The Power of Poetry
By Noah C Lekas
The power of poetry is independence. It needs no infrastructure. It demands no resource. It necessitates no audience. The only thing that a poetic life requires, is a poet.
Plenty has been said and sensationalized about the power of the poetic to melt perception and disrupt presumption. As an act, poetry is subversive. It amplifies the reality of perception over objectivity. Poetry gives power to the poet as an individual. It’s not what you look at that counts, it’s how you look at it.
“Style is the answer to everything.
Fresh way to approach a dull or dangerous day.
To do a dull thing with style is preferable to doing a
Dangerous thing without style.”
-from “Style” by Charles Bukowski
Once a great industrial city, my hometown was flattened by decades of recession. Amongst the lay-offs and closing businesses I discovered poetry – right after I discovered punk rock.
I found a copy of The “Priest” They Called Him in a record store in Madison, WI. Wandering in and out of the head shops and boutiques on State Street, the lo-fi album cover with a ghostly figure dressed in a long black cloak captured my 14-year-old attention. I got home, put on the CD and bought my first William S. Burroughs book immediately after. The philosophy of punk, as I understood it, was the freedom to self-define. Poetry, as I experienced it, was the most potent expression of punk rock that I’d ever seen.
Self-destruction didn’t interest me. In my circumstance, success felt more rebellious. I suppose that in a state of heightened expectation self-sabotage is defiant, but in my world, defiance looked like hard work. I wasn’t inspired by indulgence or mayhem, I wanted independence. I wanted autonomy and absolution. I wanted unrestrained access to the divine and I wanted to never have to ask permission or apologize for my ambition. The poets I read were more than contrarians and iconoclasts, they were seekers.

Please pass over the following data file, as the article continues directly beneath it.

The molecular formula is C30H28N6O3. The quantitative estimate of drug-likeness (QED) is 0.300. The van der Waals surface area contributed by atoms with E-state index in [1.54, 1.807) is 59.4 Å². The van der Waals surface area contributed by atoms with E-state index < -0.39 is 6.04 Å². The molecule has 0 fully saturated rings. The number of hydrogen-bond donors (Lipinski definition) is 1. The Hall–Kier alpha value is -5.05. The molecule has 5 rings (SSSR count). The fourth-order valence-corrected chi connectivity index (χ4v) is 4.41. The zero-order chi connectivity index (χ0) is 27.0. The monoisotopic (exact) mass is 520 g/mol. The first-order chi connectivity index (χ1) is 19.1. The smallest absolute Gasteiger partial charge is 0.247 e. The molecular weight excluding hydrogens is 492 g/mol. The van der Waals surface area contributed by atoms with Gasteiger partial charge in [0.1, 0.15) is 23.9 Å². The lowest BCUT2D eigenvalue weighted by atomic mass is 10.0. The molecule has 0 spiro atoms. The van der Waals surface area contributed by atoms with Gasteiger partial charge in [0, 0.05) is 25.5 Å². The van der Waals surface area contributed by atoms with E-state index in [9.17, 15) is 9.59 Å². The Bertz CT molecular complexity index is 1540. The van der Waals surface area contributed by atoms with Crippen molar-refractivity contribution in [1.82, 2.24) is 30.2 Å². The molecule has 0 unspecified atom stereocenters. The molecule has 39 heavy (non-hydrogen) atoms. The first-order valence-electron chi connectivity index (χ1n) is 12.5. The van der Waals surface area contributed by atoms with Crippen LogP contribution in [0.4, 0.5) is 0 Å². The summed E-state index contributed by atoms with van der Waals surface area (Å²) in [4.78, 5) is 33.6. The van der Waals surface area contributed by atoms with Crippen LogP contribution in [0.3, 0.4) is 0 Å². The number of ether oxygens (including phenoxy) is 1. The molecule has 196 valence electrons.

We have no control over anyone else’s perspective but we do control our own. Poetry provided a means to sure-up my own point-of-view and self-identity without allies, instruments or money. I believed my perspective to be as true as anyone else’s – so I started down the path. Writing and reading poetry liberated my reality from the dying inertia of my situation. It provided a type of freedom from circumstance.
Unlike other artforms, poetry isn’t bound by its physical medium. It isn’t trapped on a page. It isn’t subject to the mechanisms of control because it exists independent of its physical form. It is completely self-defined. Autonomy, absolution, divinity? Poetry desires none of these things. It has no need state. The only real obstacle that a poem ever faces is its poet.
The power of poetry is independence. And the power over poetry rests solely in the hands of the poet.
Noah C. Lekas is a writer, poet and music journalist from Racine, WI. His first book, Saturday Night Sage was published by Blind Owl records in April of 2019. The full-length collection of narrative poetry explores mysticism and menial labor. His work has also appeared in a variety of publications including Please Kill Me, No Depression, The Hindu, and Startup Grind. For more information visit noahclekas.com.